The ruling party has doled out a range of populist schemes- Kanyashree, Swasthya Sathi, etc in its 10-year rule which has created a positive dent in rural Bengal. The ‘Duare Sarkar’ has been considered to be a highly successful communication program by the ruling party ahead of elections. TMC has pitched the Bangla sub-nationalism to counter the aggressive-nationalism of the BJP. The Narada-Saradha chit-fund embezzlement hardly became a hindrance to the TMC landslide in the 2016 elections-  a win mostly attributed to the austerity of the CM. Now, the BJP has gone all the way to wrest Kolkata from the dominant regional force. The TMC has been dented by defections of a slew of its popular leaders ranging from Mr. Mukul Roy (once a number-2 in TMC to the new BJP Vice President) to Mr. Suvendhu Adhikari (one of the most trusted lieutenants of the CM). BJP’s campaign has been vitalized by high-profile visits from the top leaders. There has been fierce competition over the appropriation of the legacies of greatest Bengali icons from Gurudev Rabindranath Thakur to Netaji Subhash Chandra Bose. The leading opposition BJP which currently has only three seats in the 294-seater assembly is raking up the issue of violence by TMC workers and claims to have lost many of its workers to the political violence orchestrated by the ruling party. 

 

The 2018 Panchayat polls and subsequent LS elections in 2019 had been marred by violence. The opposition party has also attacked the incumbent party upon dynastic policies, financial embezzlement by a powerful Syndicate consisting of the ruling party workers, and mismanagement of COVID-19 & Cyclone Amphan. The state became a battleground for the federal standoff between the state and the central government in wake of central enforcement agencies investigating state officials in West Bengal. The election has also become communally surcharged since the passage of CAA- a phenomenon which has surged for the first time since the Partition in 1947. The porous borders with Bangladesh have led to large-scale illegal immigration from Bangladesh- an issue raked up by the opposition BJP. Economic issues have also found a place in the narrative: while the ruling TMC emphasizes on the developmental schemes have reached out to the most citizens, BJP brought out the economic mismanagement that has led to sluggish industrialization since the Independence.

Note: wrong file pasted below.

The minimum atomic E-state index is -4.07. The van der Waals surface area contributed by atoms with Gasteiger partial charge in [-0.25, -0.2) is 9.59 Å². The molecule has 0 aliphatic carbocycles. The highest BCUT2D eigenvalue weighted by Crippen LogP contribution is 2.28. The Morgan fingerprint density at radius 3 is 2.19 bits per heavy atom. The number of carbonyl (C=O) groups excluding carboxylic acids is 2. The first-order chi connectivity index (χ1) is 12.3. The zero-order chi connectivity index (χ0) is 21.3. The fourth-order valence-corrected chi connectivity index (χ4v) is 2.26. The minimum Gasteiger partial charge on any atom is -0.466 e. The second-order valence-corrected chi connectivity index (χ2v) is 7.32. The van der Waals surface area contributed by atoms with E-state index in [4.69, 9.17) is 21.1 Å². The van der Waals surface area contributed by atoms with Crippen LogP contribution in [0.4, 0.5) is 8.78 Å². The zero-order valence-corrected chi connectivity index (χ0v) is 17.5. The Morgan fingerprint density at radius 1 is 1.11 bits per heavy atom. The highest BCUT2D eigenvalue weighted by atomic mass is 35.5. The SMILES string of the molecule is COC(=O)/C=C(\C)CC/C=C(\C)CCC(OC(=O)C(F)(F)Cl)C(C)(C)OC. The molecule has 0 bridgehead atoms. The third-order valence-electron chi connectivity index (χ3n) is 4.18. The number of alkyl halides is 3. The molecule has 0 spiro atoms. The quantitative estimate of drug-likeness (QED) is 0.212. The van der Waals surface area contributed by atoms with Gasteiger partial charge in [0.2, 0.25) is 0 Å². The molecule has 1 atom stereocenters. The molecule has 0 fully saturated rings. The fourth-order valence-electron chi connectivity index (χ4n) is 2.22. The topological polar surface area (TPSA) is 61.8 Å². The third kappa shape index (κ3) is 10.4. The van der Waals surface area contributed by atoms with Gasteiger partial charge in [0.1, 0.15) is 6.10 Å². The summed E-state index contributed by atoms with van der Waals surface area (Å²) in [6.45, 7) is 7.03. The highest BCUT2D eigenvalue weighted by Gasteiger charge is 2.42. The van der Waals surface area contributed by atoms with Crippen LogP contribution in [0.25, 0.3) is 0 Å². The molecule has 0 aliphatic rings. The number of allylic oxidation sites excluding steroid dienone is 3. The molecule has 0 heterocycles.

The elections have acquired unique dynamics: the caste equations have also popped up with the BJP building a plethora of strategies to acquire votes. North Bengal consisting of Darjeeling Hills, Cooch Behar has become a BJP stronghold post-2019 elections. The Gorkhaland issue might also be an important determinant in electoral issues in North Bengal. South Bengal- a stronghold of Trinamool might be a tough nut to crack for the opposition BJP. CM Mamata Banarjee in an unprecedented move decided to contest from Nandigram- the hotbed of farmer protests: which had propelled TMC to power in 2011. This move is seen to have a strategically underpinning- to directly take on her previous lieutenant and now BJP leader Mr. Adhikari. The Bangla culture is going to be another important determinant in the election matrix- the elections will see how will a strong regional player clutch on its ground on a strong regional narrative against an upbeat nationalistic party. Regional politics will be up for the biggest ever test in the 2021 elections. A victory for BJP which hasn’t been extremely significant in the East will be a key to set it up as a pan-India party for a long time ahead. Whereas a victory for the ruling party will tremendously boost regional politics and project CM Mamata who can take upon mighty election machinery. The Bengal election will be very crucial in Indian political history.